Trade shows such as NPE2015 are not just spectacular events, like an eclipse or comet, that show up for a brief moment and then disappear. On the contrary, they have echoes. Exhibitors prepare for them, printing brochures and priming their sales force, so that even after the last machine is re-crated and sent off to its new owner, and the last box of giveaways is packed (or recycled), the echoes remain. Here is some advice on how to hear those echoes and make the most of them.
1. Get the show directory from SPI. See the SPI website, or call the association at 202/974-5200. The directory is organized by product or process, so you can find the names of exhibitors that interest you. Then, go to the alphabetical section in the back to get their contact information. It may take time to follow up your interests this way, but a lot less time than it would have taken to go to the show.
2. Get the ANTEC papers from SPE. Given the size of the event, it’s easy to forget that there was a major technical conference going on at the same time, with 100 sessions over three days, plus 75 student and professional posters. The technical program is available to everyone online.
The papers are organized by section, so extrusion, injection molding and so forth are grouped together. However, this can be deceptive, and a good searcher may have to review other sections to find, for example, a paper on how to extrude a new material. Such search work is tedious but, like using the directory, it takes much less time than actually attending the talks.
The full papers are “published” online (for the link, call SPE at 203/775-0471). Better yet, call the authors to ask them for the latest word. This may be even better than reading the papers, as the published versions were submitted many months ago.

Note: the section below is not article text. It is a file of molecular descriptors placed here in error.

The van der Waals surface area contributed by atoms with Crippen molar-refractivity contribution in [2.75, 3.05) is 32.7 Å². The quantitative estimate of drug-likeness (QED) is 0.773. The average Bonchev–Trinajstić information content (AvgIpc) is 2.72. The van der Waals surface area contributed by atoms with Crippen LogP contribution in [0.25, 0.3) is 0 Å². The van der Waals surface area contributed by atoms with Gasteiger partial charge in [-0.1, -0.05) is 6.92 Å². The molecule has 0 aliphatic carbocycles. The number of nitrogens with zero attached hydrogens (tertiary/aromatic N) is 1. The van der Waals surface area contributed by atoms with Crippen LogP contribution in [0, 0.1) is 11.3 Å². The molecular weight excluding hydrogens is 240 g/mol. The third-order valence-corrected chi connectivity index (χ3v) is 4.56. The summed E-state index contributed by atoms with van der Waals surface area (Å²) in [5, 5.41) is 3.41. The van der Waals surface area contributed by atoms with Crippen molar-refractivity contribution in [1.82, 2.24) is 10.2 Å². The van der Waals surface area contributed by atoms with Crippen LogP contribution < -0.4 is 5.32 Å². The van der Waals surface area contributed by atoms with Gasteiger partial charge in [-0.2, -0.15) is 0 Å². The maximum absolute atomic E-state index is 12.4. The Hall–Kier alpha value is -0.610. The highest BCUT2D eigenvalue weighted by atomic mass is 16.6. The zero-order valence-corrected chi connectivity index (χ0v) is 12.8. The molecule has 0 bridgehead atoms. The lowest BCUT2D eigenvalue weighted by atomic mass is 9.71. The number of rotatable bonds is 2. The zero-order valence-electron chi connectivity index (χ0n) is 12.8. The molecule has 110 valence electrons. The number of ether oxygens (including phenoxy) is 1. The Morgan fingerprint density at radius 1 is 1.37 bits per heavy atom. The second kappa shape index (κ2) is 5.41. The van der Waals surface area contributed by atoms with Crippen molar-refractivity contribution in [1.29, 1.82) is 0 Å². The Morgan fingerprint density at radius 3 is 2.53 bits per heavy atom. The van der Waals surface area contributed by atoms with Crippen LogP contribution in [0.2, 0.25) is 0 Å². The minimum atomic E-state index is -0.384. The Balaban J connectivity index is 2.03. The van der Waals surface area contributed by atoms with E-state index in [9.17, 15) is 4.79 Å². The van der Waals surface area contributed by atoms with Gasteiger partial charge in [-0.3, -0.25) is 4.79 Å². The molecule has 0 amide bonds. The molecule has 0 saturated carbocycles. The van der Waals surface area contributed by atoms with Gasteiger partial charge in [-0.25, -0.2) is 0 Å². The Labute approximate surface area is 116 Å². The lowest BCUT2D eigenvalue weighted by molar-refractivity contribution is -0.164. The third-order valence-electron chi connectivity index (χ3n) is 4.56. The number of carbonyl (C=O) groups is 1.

3. Get an attendee list. If your company was an exhibitor, you can buy lists from Experient in Frederick, MD; 301/662-9401. You may have to go through your sales department, or whoever managed the exhibit, but if you want the leads, they are available. Experient will sell the entire list, or slices of it based on process, product, geography and so forth. For example, you can get the names of everyone from Mexico who registered interest in blowmolding. The more the list is sliced, the more each name will cost, but since there were more than 75,000 visitors, some serious slicing may be necessary.
4. Press releases and marketing material. This is connected to the first item related to the show directory: When you see an exhibitor you are interested in, request their press announcements, which they may not mind sending to potential customers. Many are printed, but many are also on flash drives, easily mailed or even cloud-mailed. They may even be published on the company’s website.
5. SPI and related organizational exhibitors. SPI had many public sessions and displays: For example, one morning was devoted to a discussion of California Proposition 65, which requires labeling of products with certain ingredients such as some plasticizers. BPA is on the list, but it’s not an ingredient like a plasticizer . . . and that’s another story! The directory lists these sessions with the names and affiliations of presenters who can be contacted, as well as a list of organizational or theme exhibitors, such as the Vinyl Institute (the Vinyl Saves Lives installation).
6. The SPE Chain. This is a relatively new feature from SPE, where you can post questions on most anything related to plastics. Since some of us who read these posts were at the show, you may get the benefit of attendance this way.
Allan Griff is a consulting engineer (with an emphasis on extrusion and packaging), veteran trade show reporter and environmental truth-seeker.